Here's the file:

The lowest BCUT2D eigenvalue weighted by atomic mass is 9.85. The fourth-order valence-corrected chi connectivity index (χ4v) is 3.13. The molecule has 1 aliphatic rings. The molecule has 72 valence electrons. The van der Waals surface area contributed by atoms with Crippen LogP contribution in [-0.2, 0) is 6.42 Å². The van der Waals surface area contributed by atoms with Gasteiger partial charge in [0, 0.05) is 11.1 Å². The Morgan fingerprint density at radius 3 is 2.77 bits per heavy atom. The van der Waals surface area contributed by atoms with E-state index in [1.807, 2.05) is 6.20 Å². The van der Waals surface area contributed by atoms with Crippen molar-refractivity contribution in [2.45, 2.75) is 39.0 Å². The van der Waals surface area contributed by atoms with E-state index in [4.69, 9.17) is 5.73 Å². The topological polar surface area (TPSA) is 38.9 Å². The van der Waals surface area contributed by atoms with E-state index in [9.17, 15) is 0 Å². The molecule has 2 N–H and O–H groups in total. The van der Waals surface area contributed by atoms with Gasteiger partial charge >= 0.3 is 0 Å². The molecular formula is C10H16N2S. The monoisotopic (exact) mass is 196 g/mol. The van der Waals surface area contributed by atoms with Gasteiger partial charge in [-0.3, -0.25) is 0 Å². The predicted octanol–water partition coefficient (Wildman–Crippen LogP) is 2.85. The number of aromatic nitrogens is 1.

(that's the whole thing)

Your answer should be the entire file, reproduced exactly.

The lowest BCUT2D eigenvalue weighted by atomic mass is 9.85. The fourth-order valence-corrected chi connectivity index (χ4v) is 3.13. The molecule has 1 aliphatic rings. The molecule has 72 valence electrons. The van der Waals surface area contributed by atoms with Crippen LogP contribution in [-0.2, 0) is 6.42 Å². The van der Waals surface area contributed by atoms with Gasteiger partial charge in [0, 0.05) is 11.1 Å². The Morgan fingerprint density at radius 3 is 2.77 bits per heavy atom. The van der Waals surface area contributed by atoms with E-state index in [1.807, 2.05) is 6.20 Å². The van der Waals surface area contributed by atoms with Crippen molar-refractivity contribution in [2.45, 2.75) is 39.0 Å². The van der Waals surface area contributed by atoms with E-state index in [4.69, 9.17) is 5.73 Å². The topological polar surface area (TPSA) is 38.9 Å². The van der Waals surface area contributed by atoms with E-state index in [9.17, 15) is 0 Å². The molecule has 2 N–H and O–H groups in total. The van der Waals surface area contributed by atoms with Gasteiger partial charge >= 0.3 is 0 Å². The molecular formula is C10H16N2S. The monoisotopic (exact) mass is 196 g/mol. The van der Waals surface area contributed by atoms with Gasteiger partial charge in [-0.3, -0.25) is 0 Å². The predicted octanol–water partition coefficient (Wildman–Crippen LogP) is 2.85. The number of aromatic nitrogens is 1.